# Oblique Shock Calculator – Properties of Oblique Shock Wave

This oblique shock calculator will help determine the **fluid flow properties** for an oblique shock wave. A shock wave is most commonly **associated with fast military aircraft** or spacecraft when they move faster than the **speed of sound**. The design of **air intakes for the aircraft** is based on calculating the desired fluid flow properties. The **air-breathing engines in military jets need air to enter the engine at subsonic speeds** to ensure the jet engines operate correctly.

This requirement is **achieved by introducing wedge-shaped objects** in the air takes to **compress the airflow before it reaches the combustion chamber**. You see some aircraft with **adjustable inlet cones that move axially** to increase or decrease the capture area, while others have **inlet ramps** for similar purposes.

The most common aircraft with **inlet cones** are the **Mikoyan Gurevich MiG-21, Lockheed F-104, and Dassault Mirage 2000**. Some aircraft like **Concorde, Lockheed Martin F22, and Mikoyan Gurevich MiG-25** use an **inlet ramp** instead of the cone to control the airflow. At supersonic speeds, the **air passing through these diffusers slows down due to the formation of shock waves** and enters the engine at slower speeds.

In addition to the desirable effects of the shock wave, there are also some **undesirable effects** such as **sonic booms** and **high-pressure wavefronts in a blast wave arising from an explosion** that can cause the loss of human lives. To this end, the underlying physics demands you to understand what is a shock wave and what are oblique shock relations. Read on to know how this oblique shock calculator can help you determine the fluid flow properties.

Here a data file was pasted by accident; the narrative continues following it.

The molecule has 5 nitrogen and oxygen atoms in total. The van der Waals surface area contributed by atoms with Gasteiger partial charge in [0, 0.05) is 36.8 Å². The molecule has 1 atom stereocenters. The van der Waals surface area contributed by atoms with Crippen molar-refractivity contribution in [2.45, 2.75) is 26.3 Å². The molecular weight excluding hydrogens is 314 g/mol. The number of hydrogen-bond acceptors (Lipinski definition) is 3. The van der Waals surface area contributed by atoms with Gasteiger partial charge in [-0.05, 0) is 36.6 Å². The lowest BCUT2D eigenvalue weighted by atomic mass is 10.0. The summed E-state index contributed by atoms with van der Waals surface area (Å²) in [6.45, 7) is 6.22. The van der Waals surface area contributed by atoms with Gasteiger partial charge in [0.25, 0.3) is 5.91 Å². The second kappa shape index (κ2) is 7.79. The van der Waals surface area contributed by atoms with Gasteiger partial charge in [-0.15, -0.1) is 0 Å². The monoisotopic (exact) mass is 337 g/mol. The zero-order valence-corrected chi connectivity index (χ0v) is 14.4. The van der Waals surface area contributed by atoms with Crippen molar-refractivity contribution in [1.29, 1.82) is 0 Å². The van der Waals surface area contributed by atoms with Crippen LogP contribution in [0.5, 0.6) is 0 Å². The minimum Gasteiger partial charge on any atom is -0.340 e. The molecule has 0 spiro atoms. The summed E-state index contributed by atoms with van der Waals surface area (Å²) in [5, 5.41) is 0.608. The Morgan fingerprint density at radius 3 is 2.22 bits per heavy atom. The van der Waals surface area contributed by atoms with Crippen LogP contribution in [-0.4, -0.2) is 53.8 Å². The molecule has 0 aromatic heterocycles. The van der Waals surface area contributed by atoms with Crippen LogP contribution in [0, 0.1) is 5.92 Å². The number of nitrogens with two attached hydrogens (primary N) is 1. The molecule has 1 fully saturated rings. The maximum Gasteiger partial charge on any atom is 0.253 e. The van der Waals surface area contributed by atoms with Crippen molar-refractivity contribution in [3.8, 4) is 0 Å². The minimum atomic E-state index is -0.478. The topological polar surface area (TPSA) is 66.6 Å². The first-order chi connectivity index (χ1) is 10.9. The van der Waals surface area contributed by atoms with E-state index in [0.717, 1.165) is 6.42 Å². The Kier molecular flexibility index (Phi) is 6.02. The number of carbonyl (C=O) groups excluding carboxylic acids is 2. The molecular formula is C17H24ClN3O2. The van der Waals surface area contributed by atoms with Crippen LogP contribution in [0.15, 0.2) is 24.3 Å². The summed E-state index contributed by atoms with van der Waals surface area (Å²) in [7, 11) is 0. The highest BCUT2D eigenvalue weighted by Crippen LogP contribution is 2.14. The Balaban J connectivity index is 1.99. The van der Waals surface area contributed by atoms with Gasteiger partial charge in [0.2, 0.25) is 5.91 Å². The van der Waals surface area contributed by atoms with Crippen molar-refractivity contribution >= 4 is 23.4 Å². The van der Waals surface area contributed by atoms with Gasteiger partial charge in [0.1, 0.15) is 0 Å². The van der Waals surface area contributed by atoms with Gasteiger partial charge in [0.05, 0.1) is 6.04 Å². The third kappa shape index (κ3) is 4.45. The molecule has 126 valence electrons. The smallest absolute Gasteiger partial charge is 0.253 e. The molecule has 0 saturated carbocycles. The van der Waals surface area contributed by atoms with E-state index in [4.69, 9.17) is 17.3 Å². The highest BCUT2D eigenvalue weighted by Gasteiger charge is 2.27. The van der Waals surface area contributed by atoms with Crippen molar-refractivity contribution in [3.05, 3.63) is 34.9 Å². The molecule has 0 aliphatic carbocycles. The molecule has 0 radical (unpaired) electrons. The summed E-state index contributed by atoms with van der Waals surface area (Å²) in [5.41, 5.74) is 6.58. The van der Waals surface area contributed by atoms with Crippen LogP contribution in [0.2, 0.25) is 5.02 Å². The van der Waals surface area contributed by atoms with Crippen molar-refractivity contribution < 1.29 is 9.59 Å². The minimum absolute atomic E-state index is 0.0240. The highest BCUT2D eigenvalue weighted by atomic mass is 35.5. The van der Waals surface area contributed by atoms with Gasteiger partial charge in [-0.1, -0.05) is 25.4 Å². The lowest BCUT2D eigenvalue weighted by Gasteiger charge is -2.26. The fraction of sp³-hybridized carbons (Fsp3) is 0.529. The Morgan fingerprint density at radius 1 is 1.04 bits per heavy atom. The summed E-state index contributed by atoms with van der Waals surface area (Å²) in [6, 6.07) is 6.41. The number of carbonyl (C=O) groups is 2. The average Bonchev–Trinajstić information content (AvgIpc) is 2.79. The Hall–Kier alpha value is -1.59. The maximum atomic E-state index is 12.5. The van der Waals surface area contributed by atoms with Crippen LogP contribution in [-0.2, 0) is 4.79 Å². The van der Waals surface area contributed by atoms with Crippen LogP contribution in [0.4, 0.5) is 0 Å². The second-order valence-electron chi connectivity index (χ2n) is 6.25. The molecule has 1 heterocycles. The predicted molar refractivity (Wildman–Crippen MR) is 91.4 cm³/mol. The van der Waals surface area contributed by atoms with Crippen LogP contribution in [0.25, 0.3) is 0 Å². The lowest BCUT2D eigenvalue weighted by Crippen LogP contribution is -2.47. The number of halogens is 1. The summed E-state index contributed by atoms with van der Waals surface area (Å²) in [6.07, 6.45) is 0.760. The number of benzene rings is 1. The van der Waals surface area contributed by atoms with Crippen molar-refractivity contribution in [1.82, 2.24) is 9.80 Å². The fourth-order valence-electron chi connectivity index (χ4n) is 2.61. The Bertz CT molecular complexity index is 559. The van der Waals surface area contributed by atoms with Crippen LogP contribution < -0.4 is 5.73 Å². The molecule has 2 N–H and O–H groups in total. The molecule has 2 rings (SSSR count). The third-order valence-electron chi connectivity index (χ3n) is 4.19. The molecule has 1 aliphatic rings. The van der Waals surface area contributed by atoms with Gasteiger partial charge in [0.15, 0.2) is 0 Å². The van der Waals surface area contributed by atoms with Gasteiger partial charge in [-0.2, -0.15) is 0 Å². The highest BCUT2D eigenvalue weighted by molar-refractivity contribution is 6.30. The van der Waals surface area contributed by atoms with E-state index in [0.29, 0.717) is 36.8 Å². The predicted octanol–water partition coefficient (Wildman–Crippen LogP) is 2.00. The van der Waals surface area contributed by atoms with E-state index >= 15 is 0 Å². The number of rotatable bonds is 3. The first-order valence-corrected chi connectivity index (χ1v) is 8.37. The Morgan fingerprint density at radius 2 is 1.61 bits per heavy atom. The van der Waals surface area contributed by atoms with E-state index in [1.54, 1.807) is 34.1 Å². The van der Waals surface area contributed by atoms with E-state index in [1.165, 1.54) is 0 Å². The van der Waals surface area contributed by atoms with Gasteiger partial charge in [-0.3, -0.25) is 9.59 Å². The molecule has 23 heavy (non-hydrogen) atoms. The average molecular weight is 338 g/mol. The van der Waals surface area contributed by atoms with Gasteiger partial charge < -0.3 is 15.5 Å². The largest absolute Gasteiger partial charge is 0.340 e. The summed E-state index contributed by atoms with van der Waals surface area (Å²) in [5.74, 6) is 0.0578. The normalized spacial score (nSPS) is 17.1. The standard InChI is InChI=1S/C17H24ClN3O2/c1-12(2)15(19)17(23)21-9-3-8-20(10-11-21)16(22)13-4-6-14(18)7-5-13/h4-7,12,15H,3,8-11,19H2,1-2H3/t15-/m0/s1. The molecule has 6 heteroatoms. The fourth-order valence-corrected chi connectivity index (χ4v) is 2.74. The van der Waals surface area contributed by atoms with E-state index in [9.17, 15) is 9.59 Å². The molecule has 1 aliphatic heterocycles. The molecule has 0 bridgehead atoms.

## What is a shock wave? — Normal and oblique shock waves

A shock wave is an **abrupt discontinuity** that **causes a change in fluid pressure, temperature, and density.** It is formed **when a wavefront travels at supersonic speed** and high pressure gets built up. This high-pressure wave travels faster than the local speed of sound and is heard as a **loud crack or whip** that is **produced by supersonic aircraft, explosions, and lightning strikes**.

Studies indicate a **shock wave has a thickness of about 200 nm**; therefore, we can consider it a

**line or plane**. The properties of the fluid —

**pressure, temperature, density, and velocity changed abruptly past this line**. These shocks are often forced by the

**use of different geometries**in an aircraft to achieve favorable post-shock conditions. The two common types of shock waves are:

- Normal shock wave; and
- Oblique shock wave.

When the shock wave is **deviating at an angle**, it is known as an *oblique shock wave*, whereas when the shock is **normal to the local flow**, it is called the *normal shock wave*.

## Oblique shock relations

As we know that the properties of flow change abruptly, let's look at the relations that one can use to define the pre (upstream) and post-shock (downstream) conditions. The **subscripts 1 and 2 represent upstream and downstream conditions**, respectively. Consider an

**airflow of pressure $p$, temperature $T$, and density $\rho$ and traveling at a Mach number, $M$.**The downstream Mach number is given by:

where:

- $\gamma$ – Specific heat ratio;
- $\beta$ – Wave angle; and
- $\theta$ – Turn angle.

The above equation is rewritten to eliminate the turn angle, $\theta$, such that:

You can obtain the Mach numbers for normal shock wave from respective oblique shock Mach numbers such that:

where:

- $M_x$ – Upstream Mach number for normal shock; and
- $M_y$ – Downstream Mach number for normal shock.